Look for Cavs coach Mike Brown to give Verejao heavy minutes tonight when Pekovic is in the game, especially if Zod gets off to a quick start and is scoring around the rim on the Cavs’ (still) out-of-shape starting center Andrew Bynum.

Second: Tristan Thompson, who’s much larger in real life than he appears on television (but just as ambidextrous) , did a very nice job defending Kevin Love in Cleveland. Love wasn’t making three-pointers that night, and Thompson’s length and strength took Love out of his usual interior battle rhythm of making easy jump hooks and baiting defenders into fouls. Love finished with 17 points on 8-20 shooting–a subpar night by his usual MVP-candidate standards.

Third: Even though Andrew Bynum didn’t put up particularly impressive box score numbers against Minnesota in the game at Cleveland, no one–including Pekovic–was strong enough to keep him from getting good looks very close to the basket. Bynum is simply a massive, massive human being. And he has fairly good touch around the hoop. Gorgui Dieng collected three fouls in three minutes, and if memory serves, they all came in trying to do something–anything–to stop Bynum. Michael Olowakandi–a human-being (former) basketball player almost Bynum’s size won’t be walking through that door (Eds. Note: Thank god.)–so keep a close eye on how the Wolves try to counter Bynum’s presence if he’s playing aggressively tonight.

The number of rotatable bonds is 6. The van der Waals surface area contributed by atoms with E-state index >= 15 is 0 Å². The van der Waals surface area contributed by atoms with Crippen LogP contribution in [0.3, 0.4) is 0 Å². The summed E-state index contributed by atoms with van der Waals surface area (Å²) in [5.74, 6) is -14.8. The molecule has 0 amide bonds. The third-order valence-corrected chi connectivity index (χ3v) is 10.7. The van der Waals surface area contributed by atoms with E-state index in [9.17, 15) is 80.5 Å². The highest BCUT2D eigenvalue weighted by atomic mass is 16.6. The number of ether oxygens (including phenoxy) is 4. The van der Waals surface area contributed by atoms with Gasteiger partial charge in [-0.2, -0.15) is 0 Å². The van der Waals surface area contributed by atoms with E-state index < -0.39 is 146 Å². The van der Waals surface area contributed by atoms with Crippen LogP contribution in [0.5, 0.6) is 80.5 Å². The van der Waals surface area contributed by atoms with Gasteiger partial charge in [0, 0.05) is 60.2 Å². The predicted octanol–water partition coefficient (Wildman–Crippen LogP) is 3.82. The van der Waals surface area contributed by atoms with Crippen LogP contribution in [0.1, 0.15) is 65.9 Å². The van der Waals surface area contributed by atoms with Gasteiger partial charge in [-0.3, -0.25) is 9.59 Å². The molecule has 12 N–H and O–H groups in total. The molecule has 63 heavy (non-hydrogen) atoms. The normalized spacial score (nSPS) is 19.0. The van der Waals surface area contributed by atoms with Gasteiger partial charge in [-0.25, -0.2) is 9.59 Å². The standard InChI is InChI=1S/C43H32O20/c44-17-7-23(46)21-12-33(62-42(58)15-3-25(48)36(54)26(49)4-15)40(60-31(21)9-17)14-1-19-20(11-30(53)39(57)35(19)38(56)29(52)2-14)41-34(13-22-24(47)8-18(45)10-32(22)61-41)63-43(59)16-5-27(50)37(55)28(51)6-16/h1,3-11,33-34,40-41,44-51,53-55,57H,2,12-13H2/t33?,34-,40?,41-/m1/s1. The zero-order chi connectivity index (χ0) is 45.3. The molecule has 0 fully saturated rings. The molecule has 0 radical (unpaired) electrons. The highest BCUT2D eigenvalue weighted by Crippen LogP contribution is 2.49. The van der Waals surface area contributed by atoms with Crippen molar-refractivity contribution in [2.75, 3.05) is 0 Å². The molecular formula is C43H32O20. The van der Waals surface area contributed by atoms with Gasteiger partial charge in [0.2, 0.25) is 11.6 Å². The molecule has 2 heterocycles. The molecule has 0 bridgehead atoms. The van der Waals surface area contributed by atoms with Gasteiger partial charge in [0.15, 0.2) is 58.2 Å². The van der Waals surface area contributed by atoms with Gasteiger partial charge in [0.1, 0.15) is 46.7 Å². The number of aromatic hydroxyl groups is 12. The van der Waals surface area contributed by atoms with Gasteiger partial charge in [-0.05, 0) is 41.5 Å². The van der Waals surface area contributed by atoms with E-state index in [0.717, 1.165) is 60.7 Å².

(Eds. Note: Bynum reportedly will not play tonight against the Wolves, due to “a family medical matter.”)

On all three two counts, adjustments will need to be made tonight for the Wolves to give themselves a good shot at winning.

Will a Better Alexey Shved Please Stand Up?

Cavaliers reserve C.J. Miles was made to look like a combination of Michael Jordan and Kobe Bryant in the Wolves loss in Cleveland, scoring 19 points in 19 minutes, on 8-13 shooting. He was also beating our reserves to the boards, grabbing 5 rebounds from the off-guard position. I couldn’t find a good video clip of Miles’ outburst against the Wolves–Youtube might’ve censored it for the explicit violence done to the Wolves–but this clip might as well be a replay of it. (Eds. Note: Miles is a surprisingly cool player to watch, so check it out even though it’s him torching the Nets, not the Wolves.)

Most of the damage came in the second quarter, at Alexey Shved’s expense, prompting Wolves POBO Flip Saunders, who was in attendance that night, to post this embarrassing in-game tweet.

I’ve been a card-carrying Shved fan since before he played his first game as a Timberwolf, but I can be counted among the many who now agree that Alexey needs to sit. Rick Adelman should never, ever, allow Shved to guard C.J. Miles again. The carnage was devastating. I’d prefer to see Shabazz Muhammad given a chance in Shved’s place, and if he’s a step slow defending burst guards like Miles, then I’d put J.J. Barea on him (if for no other reason than that J.J.’s mind games might throw off his rhythm), while A.J. Price would match up against the opposing team’s point guard. Tonight, that would be Jarrett Jack, whom J.J. defended well in Cleveland despite a substantial height differential.